Sinus infections can happen any time of the year, to anyone. Knowing the difference between a sinus infection and a common cold is important because colds, which are caused by viruses, do not respond to antibiotics, whereas sinus infections, which are usually bacterial, do.The common cold can lead to a sinus infection, but sinus infections can also be caused by allergies or anything else that causes irritation of the sinuses. Lack of humidity can make the sinuses dry out and predisposes sinuses to infection.Whatever the cause of infection, sinus infections all have common, recognizable symptoms; also, sinus infection headaches are usually distinct from other kinds of headaches.
Assess the location of the headache. The pain of sinus headaches can be spread all over the head, but is most commonly felt as pressure and tenderness above the eyes, along the sides of the nose, on the tops of the cheekbones, and even along the jaw line.
Press on the face around the nose and eyes. If this area is tender, a sinus infection is likely the cause of your headache.
Determine if there is pain in the teeth or eyes. Sinus infection headaches often cause the teeth and/or eyes to feel very achy. The face has many nerves and it is no surprise that infection in one area would cause pain in another facial area.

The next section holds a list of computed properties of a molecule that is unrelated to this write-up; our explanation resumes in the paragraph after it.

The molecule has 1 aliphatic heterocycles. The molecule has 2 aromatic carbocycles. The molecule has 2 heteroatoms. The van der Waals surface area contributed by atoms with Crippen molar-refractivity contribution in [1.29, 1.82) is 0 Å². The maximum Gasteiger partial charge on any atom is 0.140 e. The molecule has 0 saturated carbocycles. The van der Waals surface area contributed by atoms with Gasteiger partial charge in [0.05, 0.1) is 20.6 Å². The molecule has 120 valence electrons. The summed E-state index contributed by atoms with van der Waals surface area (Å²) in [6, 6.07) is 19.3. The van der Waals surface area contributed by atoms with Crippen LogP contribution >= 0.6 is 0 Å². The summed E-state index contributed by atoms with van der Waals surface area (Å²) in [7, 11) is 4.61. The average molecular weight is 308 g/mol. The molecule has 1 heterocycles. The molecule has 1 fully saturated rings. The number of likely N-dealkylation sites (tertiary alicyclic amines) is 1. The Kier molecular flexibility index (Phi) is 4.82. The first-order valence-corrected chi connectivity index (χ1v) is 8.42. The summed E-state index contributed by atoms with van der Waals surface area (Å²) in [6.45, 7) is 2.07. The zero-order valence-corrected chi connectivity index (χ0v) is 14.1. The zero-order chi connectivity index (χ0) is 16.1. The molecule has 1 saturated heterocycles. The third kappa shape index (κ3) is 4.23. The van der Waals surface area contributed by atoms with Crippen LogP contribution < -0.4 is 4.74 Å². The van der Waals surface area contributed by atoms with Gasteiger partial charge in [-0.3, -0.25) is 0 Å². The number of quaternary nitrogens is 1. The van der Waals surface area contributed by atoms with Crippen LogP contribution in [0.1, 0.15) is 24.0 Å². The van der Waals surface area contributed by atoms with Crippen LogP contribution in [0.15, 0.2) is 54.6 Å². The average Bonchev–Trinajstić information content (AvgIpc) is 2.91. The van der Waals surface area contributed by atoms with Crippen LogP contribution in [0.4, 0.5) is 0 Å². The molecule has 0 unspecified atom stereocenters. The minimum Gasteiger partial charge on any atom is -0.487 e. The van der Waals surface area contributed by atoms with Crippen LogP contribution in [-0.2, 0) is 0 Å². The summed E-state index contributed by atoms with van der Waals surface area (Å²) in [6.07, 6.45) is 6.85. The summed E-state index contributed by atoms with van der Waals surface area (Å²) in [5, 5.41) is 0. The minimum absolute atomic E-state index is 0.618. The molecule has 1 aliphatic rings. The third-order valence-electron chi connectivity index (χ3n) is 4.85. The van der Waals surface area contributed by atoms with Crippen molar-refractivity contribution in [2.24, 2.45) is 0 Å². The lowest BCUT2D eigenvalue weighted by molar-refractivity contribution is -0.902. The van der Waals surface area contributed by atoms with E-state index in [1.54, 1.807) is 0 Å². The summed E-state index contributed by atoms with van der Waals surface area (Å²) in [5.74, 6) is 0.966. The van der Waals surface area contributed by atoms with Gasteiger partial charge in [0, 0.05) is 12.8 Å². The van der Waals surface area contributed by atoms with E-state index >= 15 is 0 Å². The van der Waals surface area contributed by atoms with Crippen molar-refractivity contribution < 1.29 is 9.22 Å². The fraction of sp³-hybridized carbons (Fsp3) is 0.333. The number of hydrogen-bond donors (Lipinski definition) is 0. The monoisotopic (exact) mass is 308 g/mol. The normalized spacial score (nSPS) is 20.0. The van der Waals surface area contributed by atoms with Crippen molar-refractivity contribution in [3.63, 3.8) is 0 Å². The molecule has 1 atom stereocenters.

Look at the color of the mucus. Sinus infections often create yellow or green mucus which may be blood tinged. If you have a headache and are producing green or yellow mucus, your headache is likely a sinus infection headache.
Use your sense of smell, or ask another to smell your breath. Infection of any kind has an unpleasant odor. If you are suffering from a sinus headache, you may not be able to note a change in the odor of your breath (caused by infection draining into the throat) but people around you will be able to detect the odor.